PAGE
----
Bag Labels. 
How does a letter get from point A to point B? I don’t mean the routing, but rather the physical process. When you mail a letter in your local post office, it is cancelled and sorted to join other letters going in the same direction. These are placed for protection in a mail bag containing a destination label.
For example, a letter from Dublin to Muleshoe, Texas will join other US bound letters for movement to a US Post Office, probably New York or Boston, then resorted a placed in a bag to Dallas. In Dallas, it is re-sorted and rebagged to Amarillo, and so on to Muleshoe where it is sent out for local delivery. All these bags require a small label to indicate their destination. These are collectable, but seldom seen by the public. The same happens with mail within Ireland.
A related area to this are the Letter Bills or Parcel Bills which determine how money collected is shared between postal authorities. Each shipment of bags is documented, and the accounting system tracks how much went where. These parcel bills are transferred in envelopes marked “Bulletin de Verification” and are sent between countries. Irish covers bear the notation O.E.41. (Figure 4). Ireland may ship the US 1000 bags in a period, while the the reverse flow is 1200 bags, thus Ireland would “owe” the cost of moving 200 bags. Parcels use a similar system. The O.E.41 is used for both replacing the older O.E.37 used for parcels. (Figure 5).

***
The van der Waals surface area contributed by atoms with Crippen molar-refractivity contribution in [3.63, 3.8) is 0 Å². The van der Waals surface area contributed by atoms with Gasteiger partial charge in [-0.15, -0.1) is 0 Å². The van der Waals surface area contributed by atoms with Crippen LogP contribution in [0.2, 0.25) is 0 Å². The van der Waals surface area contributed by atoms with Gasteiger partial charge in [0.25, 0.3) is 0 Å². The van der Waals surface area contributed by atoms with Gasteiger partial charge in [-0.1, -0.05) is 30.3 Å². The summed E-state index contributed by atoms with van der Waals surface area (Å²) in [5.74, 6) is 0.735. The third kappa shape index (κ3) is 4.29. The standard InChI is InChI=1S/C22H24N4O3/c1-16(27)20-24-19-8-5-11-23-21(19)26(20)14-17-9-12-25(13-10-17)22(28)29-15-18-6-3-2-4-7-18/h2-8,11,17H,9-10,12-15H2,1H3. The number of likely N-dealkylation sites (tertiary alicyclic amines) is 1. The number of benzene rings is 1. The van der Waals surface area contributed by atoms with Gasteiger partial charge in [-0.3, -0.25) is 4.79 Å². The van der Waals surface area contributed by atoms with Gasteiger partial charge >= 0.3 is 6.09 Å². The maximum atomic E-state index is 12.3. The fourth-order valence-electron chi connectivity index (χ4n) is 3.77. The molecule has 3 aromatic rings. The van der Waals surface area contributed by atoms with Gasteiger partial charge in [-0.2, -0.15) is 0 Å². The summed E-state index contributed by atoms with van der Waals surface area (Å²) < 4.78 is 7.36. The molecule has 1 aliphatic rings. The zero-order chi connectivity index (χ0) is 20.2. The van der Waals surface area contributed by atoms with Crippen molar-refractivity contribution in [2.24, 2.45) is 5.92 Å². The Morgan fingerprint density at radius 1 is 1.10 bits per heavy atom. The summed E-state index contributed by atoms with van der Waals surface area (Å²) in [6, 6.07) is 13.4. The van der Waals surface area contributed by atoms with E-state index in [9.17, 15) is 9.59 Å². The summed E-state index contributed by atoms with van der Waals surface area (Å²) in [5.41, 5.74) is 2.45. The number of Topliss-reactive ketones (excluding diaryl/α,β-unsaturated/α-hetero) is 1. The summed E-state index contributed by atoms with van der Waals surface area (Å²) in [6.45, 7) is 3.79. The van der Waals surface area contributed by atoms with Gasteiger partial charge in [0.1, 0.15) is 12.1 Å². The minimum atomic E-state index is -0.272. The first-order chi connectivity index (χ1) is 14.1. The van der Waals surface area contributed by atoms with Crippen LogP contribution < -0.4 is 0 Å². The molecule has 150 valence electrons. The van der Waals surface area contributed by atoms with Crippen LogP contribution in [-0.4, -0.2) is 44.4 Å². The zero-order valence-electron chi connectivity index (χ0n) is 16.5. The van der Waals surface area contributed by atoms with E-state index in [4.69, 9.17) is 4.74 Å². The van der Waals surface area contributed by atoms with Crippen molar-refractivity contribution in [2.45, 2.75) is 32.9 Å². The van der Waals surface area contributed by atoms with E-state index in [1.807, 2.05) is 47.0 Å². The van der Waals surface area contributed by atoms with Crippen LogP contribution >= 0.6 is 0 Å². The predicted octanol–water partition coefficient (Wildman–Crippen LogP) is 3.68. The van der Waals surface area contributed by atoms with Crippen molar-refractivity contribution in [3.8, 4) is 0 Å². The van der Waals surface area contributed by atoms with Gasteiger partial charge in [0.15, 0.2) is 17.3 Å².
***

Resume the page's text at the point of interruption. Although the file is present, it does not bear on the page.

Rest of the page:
For information on Letter Bills and Parcel Bills, see The Revealer, Fall 2006, “Moving the Mail – The Universal Postal Union and the Bulletin de Verification Registry Envelopes of Ireland”, p 20-25 by James Lawless.